Canned goods are an important element of the modern diet. Sure, there are those raw foodists, vegans, and others who say that once it’s had preservatives on it, it’s as good as eating death, but for those of us with a more relaxed approach to our food, it’s important to include canned goods in our planning. The reason for that is that canned goods last a long time. They’re excellent for storage. You can build a whole food storage program around your canned goods as long as you’re sure to rotate them out. So when you get canned good coupons—a very common type of coupon—it’s the perfect chance to start building and rotating your food storage.
You see, using canned goods for your storage means that when crises range from simply not having time to get to the store all the way up to actual financial distress, you’ll at least have food on hand. But because the whole point of food is that it is to be eaten, you need to be sure that the canned goods you get are actually for foods you will eat. So if your canned good coupons are for creamed corn and you hate creamed corn, just give them a pass. But in the meantime, use the other coupons you find to get everything you can.
We aren’t advocating unbridled purchasing of canned goods, of course. There are better and smarter ways to eat than out of a can every day. (Although, who doesn’t love canned peaches?) But when you develop a diet that allows you to incorporate long term storage food items, you’re looking at a more conservative food budget and a potentially more varied diet. After all, for many of us, it’s easier to toss canned jalapeno into our taco meat than it is to actually purchase and properly prepare a fresh jalapeno. But however you choose to use your canned goods, canned good coupons can help.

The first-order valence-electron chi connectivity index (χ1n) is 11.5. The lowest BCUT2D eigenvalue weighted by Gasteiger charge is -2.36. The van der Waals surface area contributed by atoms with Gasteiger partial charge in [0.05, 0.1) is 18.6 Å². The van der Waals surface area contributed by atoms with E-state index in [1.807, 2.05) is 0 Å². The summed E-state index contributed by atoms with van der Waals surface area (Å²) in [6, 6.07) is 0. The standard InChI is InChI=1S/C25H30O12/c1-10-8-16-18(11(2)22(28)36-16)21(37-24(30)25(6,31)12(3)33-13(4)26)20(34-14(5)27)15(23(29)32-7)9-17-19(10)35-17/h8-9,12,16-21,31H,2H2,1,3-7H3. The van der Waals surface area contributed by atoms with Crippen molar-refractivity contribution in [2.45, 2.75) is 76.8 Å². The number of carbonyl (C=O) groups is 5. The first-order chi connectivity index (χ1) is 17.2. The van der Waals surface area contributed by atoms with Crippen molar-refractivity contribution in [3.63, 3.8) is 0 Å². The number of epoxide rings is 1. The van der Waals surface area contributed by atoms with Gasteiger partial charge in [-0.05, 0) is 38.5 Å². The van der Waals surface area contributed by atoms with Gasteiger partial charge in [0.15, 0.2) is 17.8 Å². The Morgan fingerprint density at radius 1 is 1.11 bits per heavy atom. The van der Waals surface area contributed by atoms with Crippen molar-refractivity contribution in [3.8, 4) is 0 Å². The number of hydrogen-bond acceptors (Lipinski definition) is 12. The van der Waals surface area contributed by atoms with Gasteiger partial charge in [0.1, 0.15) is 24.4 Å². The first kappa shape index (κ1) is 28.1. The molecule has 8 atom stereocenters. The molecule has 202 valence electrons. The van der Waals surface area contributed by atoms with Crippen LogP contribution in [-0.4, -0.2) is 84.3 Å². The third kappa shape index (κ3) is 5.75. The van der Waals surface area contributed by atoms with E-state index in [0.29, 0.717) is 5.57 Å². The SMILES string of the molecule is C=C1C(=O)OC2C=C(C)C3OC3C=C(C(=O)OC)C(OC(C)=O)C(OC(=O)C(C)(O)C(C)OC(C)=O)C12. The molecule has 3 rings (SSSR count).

The reason that canned good coupons are often more common than those for other parts of the grocery store is that grocery stores want to move through their inventory pretty rapidly. With produce, for example, if the supermarket were to use coupons, the coupons would often last longer than the produce would. That’s why produce, dairy, and meat sections often more commonly offer specials than specific coupons. When the coupon lasts two weeks and the product, such as canned goods, lasts for two years, it seems a better advertising investment to use coupons.
But regardless why it is that supermarkets issue canned good coupons, you should be able to frequently find coupons for canned goods that you will enjoy. And as you purchase and enjoy those canned goods, you’ll find yourself not only enriching your diet, but sowing seeds for a budding food storage program. All it takes is the purchase of one or two extra cans on each shopping trip—a negligible expense when you use coupons—and you’ll be prepared soon enough.